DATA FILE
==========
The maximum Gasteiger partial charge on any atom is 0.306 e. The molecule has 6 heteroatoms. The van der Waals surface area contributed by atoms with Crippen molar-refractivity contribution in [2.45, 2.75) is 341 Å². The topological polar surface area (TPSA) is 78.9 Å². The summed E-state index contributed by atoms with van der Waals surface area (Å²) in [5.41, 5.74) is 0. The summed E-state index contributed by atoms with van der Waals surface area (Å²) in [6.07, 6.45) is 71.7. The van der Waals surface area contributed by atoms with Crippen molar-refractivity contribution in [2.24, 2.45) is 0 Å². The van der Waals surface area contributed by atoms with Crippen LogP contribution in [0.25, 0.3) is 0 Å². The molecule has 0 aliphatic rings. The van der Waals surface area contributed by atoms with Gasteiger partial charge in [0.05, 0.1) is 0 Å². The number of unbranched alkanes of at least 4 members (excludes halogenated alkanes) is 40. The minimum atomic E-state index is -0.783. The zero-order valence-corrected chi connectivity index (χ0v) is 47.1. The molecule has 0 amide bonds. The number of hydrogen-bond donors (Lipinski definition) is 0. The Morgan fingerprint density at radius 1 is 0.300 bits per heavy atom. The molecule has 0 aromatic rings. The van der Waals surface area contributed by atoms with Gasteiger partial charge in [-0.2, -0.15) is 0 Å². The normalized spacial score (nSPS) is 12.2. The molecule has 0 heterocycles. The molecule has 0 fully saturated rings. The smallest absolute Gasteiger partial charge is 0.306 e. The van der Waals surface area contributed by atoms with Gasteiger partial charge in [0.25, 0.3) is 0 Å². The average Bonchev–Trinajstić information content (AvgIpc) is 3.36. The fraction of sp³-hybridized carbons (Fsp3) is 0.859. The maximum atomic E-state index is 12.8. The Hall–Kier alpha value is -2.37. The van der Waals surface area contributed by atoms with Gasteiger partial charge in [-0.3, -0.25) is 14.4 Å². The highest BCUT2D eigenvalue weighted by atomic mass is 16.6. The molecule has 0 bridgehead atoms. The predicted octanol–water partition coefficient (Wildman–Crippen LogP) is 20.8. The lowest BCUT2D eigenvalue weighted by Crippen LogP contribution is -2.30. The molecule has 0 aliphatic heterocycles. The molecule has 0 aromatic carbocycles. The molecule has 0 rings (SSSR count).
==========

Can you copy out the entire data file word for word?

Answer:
The maximum Gasteiger partial charge on any atom is 0.306 e. The molecule has 6 heteroatoms. The van der Waals surface area contributed by atoms with Crippen molar-refractivity contribution in [2.45, 2.75) is 341 Å². The topological polar surface area (TPSA) is 78.9 Å². The summed E-state index contributed by atoms with van der Waals surface area (Å²) in [5.41, 5.74) is 0. The summed E-state index contributed by atoms with van der Waals surface area (Å²) in [6.07, 6.45) is 71.7. The van der Waals surface area contributed by atoms with Crippen molar-refractivity contribution in [2.24, 2.45) is 0 Å². The van der Waals surface area contributed by atoms with Crippen LogP contribution in [0.25, 0.3) is 0 Å². The molecule has 0 aliphatic rings. The van der Waals surface area contributed by atoms with Gasteiger partial charge in [0.05, 0.1) is 0 Å². The number of unbranched alkanes of at least 4 members (excludes halogenated alkanes) is 40. The minimum atomic E-state index is -0.783. The zero-order valence-corrected chi connectivity index (χ0v) is 47.1. The molecule has 0 amide bonds. The number of hydrogen-bond donors (Lipinski definition) is 0. The Morgan fingerprint density at radius 1 is 0.300 bits per heavy atom. The molecule has 0 aromatic rings. The van der Waals surface area contributed by atoms with Gasteiger partial charge in [-0.2, -0.15) is 0 Å². The normalized spacial score (nSPS) is 12.2. The molecule has 0 heterocycles. The molecule has 0 fully saturated rings. The smallest absolute Gasteiger partial charge is 0.306 e. The van der Waals surface area contributed by atoms with Gasteiger partial charge in [0.25, 0.3) is 0 Å². The average Bonchev–Trinajstić information content (AvgIpc) is 3.36. The fraction of sp³-hybridized carbons (Fsp3) is 0.859. The maximum atomic E-state index is 12.8. The Hall–Kier alpha value is -2.37. The van der Waals surface area contributed by atoms with Gasteiger partial charge in [-0.3, -0.25) is 14.4 Å². The highest BCUT2D eigenvalue weighted by atomic mass is 16.6. The molecule has 0 bridgehead atoms. The predicted octanol–water partition coefficient (Wildman–Crippen LogP) is 20.8. The lowest BCUT2D eigenvalue weighted by Crippen LogP contribution is -2.30. The molecule has 0 aliphatic heterocycles. The molecule has 0 aromatic carbocycles. The molecule has 0 rings (SSSR count).